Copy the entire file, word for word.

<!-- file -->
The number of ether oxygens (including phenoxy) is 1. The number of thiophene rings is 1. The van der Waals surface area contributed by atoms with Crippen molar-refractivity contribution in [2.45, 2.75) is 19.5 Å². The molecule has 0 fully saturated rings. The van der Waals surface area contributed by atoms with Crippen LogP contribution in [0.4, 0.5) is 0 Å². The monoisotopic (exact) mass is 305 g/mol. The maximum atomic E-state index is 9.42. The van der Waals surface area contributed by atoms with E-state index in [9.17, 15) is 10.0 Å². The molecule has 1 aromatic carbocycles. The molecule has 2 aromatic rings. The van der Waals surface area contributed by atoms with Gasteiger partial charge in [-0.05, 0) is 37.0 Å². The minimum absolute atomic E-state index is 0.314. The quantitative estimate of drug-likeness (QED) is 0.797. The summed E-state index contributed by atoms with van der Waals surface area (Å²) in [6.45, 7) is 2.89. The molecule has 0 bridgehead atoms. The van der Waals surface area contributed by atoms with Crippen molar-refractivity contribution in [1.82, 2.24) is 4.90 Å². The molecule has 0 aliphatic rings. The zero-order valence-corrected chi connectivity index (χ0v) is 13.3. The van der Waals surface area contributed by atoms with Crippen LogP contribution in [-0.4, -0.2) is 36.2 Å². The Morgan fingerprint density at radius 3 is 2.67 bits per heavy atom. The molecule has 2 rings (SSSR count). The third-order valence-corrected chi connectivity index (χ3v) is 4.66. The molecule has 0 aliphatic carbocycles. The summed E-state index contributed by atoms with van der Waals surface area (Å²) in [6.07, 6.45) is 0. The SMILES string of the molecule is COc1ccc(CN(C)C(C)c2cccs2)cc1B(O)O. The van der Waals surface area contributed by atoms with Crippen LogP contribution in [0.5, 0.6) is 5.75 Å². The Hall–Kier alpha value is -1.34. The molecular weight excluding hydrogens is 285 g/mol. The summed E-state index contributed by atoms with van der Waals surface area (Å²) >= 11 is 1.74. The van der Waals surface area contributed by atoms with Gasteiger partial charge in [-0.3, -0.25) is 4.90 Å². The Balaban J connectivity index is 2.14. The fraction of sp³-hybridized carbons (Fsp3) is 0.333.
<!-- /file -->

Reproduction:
The number of ether oxygens (including phenoxy) is 1. The number of thiophene rings is 1. The van der Waals surface area contributed by atoms with Crippen molar-refractivity contribution in [2.45, 2.75) is 19.5 Å². The molecule has 0 fully saturated rings. The van der Waals surface area contributed by atoms with Crippen LogP contribution in [0.4, 0.5) is 0 Å². The monoisotopic (exact) mass is 305 g/mol. The maximum atomic E-state index is 9.42. The van der Waals surface area contributed by atoms with E-state index in [9.17, 15) is 10.0 Å². The molecule has 1 aromatic carbocycles. The molecule has 2 aromatic rings. The van der Waals surface area contributed by atoms with Gasteiger partial charge in [-0.05, 0) is 37.0 Å². The minimum absolute atomic E-state index is 0.314. The quantitative estimate of drug-likeness (QED) is 0.797. The summed E-state index contributed by atoms with van der Waals surface area (Å²) in [6.45, 7) is 2.89. The molecule has 0 bridgehead atoms. The van der Waals surface area contributed by atoms with Crippen molar-refractivity contribution in [1.82, 2.24) is 4.90 Å². The molecule has 0 aliphatic rings. The zero-order valence-corrected chi connectivity index (χ0v) is 13.3. The van der Waals surface area contributed by atoms with Crippen LogP contribution in [-0.4, -0.2) is 36.2 Å². The Morgan fingerprint density at radius 3 is 2.67 bits per heavy atom. The molecule has 2 rings (SSSR count). The third-order valence-corrected chi connectivity index (χ3v) is 4.66. The molecule has 0 aliphatic carbocycles. The summed E-state index contributed by atoms with van der Waals surface area (Å²) in [6.07, 6.45) is 0. The SMILES string of the molecule is COc1ccc(CN(C)C(C)c2cccs2)cc1B(O)O. The van der Waals surface area contributed by atoms with Crippen LogP contribution in [0.5, 0.6) is 5.75 Å². The Hall–Kier alpha value is -1.34. The molecular weight excluding hydrogens is 285 g/mol. The summed E-state index contributed by atoms with van der Waals surface area (Å²) >= 11 is 1.74. The van der Waals surface area contributed by atoms with Gasteiger partial charge in [-0.3, -0.25) is 4.90 Å². The Balaban J connectivity index is 2.14. The fraction of sp³-hybridized carbons (Fsp3) is 0.333.